Here in southern Colorado, far from any sea or even a major desert, is a startling sight -- a huge expanse of sand, piled nearly 750 feet high. The towering dunes, the tallest on the continent, seem incongruous, out of place in a land best known for the Rocky Mountains. But here they are, some 30 square miles of light brown sand dunes, restlessly grasping at the western edge of the Sangre de Cristo Mountains. (Sangre de Cristo is Spanish for "Blood of Christ"; the name comes from the deep red reflected onto the snowcapped mountains by the setting sun.)

The dunes were created over thousands of years by southwesterly winds blowing across the San Luis Valley. Streams of water from melting glaciers carried rocks, gravel, and silt down the mountains to the valley floor, where it accumulated and eventually became sand. That sand was then picked up by the wind and carried toward the mountains.

Even today the winds are changing the face of the dunes. So-called "reversing winds" from the mountains pile the dunes back upon themselves, building them higher and higher. Though it's physically impossible for sand to be piled steeper than 34 degrees, the dunes often appear that steep or more because of deceptive shadows and colors that change with the light: gold, pink, tan, sometimes even bluish.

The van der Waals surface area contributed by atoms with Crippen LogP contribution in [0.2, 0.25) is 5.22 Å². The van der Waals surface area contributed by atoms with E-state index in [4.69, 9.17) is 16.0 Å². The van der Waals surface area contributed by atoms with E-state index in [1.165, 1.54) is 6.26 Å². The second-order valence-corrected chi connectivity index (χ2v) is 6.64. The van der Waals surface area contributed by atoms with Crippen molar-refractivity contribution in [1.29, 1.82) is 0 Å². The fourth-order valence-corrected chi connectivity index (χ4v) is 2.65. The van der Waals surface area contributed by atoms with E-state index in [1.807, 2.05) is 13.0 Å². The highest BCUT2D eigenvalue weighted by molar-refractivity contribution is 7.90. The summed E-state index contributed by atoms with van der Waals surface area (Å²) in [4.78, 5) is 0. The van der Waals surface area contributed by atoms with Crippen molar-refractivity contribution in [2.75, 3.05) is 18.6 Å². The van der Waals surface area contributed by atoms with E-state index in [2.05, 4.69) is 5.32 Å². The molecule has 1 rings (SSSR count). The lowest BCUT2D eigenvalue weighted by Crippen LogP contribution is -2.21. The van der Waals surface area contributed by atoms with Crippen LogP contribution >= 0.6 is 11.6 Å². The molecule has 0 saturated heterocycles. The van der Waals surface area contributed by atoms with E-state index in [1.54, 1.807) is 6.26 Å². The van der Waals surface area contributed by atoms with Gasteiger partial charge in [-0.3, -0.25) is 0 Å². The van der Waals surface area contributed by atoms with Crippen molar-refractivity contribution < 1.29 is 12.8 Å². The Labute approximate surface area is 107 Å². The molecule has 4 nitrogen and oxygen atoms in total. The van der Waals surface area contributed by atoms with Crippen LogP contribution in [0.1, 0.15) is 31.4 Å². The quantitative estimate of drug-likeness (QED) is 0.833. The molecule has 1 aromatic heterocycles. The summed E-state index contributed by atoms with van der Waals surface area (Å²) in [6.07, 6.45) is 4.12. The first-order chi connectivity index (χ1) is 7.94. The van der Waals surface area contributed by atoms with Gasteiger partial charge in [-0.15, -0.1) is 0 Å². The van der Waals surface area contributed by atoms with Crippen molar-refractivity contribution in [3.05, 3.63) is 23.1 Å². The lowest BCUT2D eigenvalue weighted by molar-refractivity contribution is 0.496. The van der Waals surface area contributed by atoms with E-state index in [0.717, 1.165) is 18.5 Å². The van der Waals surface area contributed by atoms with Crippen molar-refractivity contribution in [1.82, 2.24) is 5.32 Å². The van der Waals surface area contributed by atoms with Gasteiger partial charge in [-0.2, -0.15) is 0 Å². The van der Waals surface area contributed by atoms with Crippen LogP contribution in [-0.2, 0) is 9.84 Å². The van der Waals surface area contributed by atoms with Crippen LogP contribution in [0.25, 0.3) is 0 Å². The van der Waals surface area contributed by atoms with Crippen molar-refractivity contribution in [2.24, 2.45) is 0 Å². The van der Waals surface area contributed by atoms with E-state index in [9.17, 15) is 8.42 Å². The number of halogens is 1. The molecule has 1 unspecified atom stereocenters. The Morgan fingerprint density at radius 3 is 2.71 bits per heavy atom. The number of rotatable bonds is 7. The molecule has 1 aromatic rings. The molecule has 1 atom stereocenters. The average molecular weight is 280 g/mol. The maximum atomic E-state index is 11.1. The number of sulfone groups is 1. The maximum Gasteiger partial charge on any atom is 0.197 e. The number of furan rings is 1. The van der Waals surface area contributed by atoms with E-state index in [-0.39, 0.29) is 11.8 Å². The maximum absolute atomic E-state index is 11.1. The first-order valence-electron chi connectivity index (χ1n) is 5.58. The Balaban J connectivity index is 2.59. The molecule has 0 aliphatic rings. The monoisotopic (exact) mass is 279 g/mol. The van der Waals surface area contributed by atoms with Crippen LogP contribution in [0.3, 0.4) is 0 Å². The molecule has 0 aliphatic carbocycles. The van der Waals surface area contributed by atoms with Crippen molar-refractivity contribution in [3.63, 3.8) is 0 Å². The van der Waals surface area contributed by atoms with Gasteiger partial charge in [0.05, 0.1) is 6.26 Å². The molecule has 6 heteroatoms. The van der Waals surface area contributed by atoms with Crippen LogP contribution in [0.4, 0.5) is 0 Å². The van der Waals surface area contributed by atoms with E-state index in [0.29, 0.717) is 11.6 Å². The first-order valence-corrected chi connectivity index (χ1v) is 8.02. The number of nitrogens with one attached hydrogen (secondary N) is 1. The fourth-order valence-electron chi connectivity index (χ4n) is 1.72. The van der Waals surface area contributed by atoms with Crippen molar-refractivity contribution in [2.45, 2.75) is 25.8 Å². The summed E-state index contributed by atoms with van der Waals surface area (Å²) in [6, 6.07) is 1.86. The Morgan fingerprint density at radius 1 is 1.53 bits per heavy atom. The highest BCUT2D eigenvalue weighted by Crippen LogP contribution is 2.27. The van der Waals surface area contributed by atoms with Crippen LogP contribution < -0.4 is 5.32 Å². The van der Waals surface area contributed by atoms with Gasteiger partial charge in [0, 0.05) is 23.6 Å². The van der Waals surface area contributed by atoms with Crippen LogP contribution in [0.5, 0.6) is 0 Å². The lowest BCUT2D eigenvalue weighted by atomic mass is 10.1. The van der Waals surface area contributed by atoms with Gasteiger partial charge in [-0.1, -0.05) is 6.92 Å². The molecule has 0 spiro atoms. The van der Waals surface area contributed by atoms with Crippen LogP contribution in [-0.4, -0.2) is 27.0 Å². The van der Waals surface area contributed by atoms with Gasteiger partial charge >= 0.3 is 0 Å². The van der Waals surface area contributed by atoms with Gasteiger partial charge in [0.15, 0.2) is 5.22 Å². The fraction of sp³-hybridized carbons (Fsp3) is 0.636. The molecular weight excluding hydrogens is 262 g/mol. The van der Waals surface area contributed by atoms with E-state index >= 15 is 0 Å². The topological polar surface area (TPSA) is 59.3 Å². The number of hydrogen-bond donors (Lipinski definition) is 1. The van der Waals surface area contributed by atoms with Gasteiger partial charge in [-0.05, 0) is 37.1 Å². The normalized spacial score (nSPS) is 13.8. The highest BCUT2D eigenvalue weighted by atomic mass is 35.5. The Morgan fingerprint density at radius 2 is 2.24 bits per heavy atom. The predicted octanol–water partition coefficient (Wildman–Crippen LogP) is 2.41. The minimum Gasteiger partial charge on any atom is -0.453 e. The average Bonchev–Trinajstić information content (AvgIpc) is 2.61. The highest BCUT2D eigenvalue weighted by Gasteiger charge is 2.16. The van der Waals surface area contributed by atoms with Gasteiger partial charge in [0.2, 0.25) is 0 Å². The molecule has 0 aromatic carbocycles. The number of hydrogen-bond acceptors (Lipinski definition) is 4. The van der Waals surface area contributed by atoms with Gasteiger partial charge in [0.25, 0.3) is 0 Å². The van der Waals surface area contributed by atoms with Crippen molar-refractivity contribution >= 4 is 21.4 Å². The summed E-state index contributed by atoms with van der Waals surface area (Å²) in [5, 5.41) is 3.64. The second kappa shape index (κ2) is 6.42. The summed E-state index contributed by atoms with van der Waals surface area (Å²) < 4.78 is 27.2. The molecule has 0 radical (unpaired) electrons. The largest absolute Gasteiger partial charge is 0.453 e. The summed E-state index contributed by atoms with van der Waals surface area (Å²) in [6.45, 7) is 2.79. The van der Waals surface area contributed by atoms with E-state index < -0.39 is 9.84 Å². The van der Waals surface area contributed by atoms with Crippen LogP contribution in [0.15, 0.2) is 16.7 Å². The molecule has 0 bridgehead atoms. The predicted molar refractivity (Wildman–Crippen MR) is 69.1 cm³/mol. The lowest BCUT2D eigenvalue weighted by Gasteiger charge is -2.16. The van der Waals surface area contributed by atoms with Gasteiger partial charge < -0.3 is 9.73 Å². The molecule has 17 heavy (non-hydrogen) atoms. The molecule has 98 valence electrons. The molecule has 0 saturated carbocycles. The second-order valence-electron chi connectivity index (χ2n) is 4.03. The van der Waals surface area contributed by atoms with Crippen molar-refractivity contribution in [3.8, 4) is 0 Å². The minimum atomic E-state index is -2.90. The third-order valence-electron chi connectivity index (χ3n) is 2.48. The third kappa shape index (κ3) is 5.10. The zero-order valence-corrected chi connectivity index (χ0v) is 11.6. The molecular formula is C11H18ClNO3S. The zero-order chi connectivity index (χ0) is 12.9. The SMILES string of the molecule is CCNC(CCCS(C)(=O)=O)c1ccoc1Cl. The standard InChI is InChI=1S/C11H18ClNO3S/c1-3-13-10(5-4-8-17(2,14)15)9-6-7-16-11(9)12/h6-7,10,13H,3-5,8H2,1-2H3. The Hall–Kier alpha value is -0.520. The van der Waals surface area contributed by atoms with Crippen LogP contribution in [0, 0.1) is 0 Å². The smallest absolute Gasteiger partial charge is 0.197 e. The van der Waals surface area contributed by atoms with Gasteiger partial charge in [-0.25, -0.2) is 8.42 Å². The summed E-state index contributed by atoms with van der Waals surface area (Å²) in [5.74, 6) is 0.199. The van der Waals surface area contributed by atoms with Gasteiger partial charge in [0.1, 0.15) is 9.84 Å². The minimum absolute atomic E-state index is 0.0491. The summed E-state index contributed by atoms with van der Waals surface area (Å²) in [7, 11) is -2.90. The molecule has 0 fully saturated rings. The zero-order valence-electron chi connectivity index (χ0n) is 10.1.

Great Sand Dunes became a national monument in 1932, but in recent years concerns over the possible effects on the dunes and their ecosystem from water usage in the surrounding area have increased. In 2000, Congress passed a law approving park status pending the acquisition of "sufficient land having a sufficient diversity of resources." The necessary property was acquired with the help of the nonprofit Nature Conservancy, and on September 13, 2004, the U.S. Secretary of the Interior arrived at Great Sand Dunes to publicly announce the designation of Great Sand Dunes National Park.